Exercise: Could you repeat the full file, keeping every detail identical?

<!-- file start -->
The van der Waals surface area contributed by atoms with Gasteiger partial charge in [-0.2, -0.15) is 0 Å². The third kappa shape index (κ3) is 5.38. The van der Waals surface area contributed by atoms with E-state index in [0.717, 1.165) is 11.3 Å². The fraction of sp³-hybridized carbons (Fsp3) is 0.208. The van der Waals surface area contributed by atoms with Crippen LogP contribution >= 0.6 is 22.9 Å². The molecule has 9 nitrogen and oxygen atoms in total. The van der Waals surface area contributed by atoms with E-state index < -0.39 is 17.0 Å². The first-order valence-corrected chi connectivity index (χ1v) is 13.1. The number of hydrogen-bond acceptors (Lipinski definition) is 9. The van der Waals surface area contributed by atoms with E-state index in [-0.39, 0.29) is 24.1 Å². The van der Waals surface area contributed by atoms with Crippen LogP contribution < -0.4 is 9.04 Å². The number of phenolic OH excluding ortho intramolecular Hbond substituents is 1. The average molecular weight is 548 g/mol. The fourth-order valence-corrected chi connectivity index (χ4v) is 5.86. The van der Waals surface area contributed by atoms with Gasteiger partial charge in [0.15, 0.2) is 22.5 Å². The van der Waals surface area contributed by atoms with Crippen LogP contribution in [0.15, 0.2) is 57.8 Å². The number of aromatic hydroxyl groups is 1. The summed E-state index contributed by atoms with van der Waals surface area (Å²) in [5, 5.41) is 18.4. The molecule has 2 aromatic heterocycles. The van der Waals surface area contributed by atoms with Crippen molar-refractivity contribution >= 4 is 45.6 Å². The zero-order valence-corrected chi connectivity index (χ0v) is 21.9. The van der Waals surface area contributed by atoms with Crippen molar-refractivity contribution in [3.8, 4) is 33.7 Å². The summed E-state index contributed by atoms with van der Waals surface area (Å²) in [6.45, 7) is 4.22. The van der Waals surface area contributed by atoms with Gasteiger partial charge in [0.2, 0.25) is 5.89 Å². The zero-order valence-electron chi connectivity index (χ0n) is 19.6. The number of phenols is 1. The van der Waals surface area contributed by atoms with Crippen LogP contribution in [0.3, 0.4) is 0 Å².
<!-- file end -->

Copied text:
The van der Waals surface area contributed by atoms with Gasteiger partial charge in [-0.2, -0.15) is 0 Å². The third kappa shape index (κ3) is 5.38. The van der Waals surface area contributed by atoms with E-state index in [0.717, 1.165) is 11.3 Å². The fraction of sp³-hybridized carbons (Fsp3) is 0.208. The van der Waals surface area contributed by atoms with Crippen LogP contribution >= 0.6 is 22.9 Å². The molecule has 9 nitrogen and oxygen atoms in total. The van der Waals surface area contributed by atoms with E-state index < -0.39 is 17.0 Å². The first-order valence-corrected chi connectivity index (χ1v) is 13.1. The number of hydrogen-bond acceptors (Lipinski definition) is 9. The van der Waals surface area contributed by atoms with E-state index in [-0.39, 0.29) is 24.1 Å². The van der Waals surface area contributed by atoms with Crippen LogP contribution < -0.4 is 9.04 Å². The number of phenolic OH excluding ortho intramolecular Hbond substituents is 1. The average molecular weight is 548 g/mol. The fourth-order valence-corrected chi connectivity index (χ4v) is 5.86. The van der Waals surface area contributed by atoms with Gasteiger partial charge in [0.15, 0.2) is 22.5 Å². The van der Waals surface area contributed by atoms with Crippen LogP contribution in [0.15, 0.2) is 57.8 Å². The number of aromatic hydroxyl groups is 1. The summed E-state index contributed by atoms with van der Waals surface area (Å²) in [5, 5.41) is 18.4. The molecule has 2 aromatic heterocycles. The van der Waals surface area contributed by atoms with Crippen molar-refractivity contribution >= 4 is 45.6 Å². The zero-order valence-corrected chi connectivity index (χ0v) is 21.9. The van der Waals surface area contributed by atoms with Crippen molar-refractivity contribution in [3.8, 4) is 33.7 Å². The summed E-state index contributed by atoms with van der Waals surface area (Å²) in [6.45, 7) is 4.22. The van der Waals surface area contributed by atoms with Gasteiger partial charge in [0.2, 0.25) is 5.89 Å². The zero-order valence-electron chi connectivity index (χ0n) is 19.6. The number of phenols is 1. The van der Waals surface area contributed by atoms with Crippen LogP contribution in [0.3, 0.4) is 0 Å².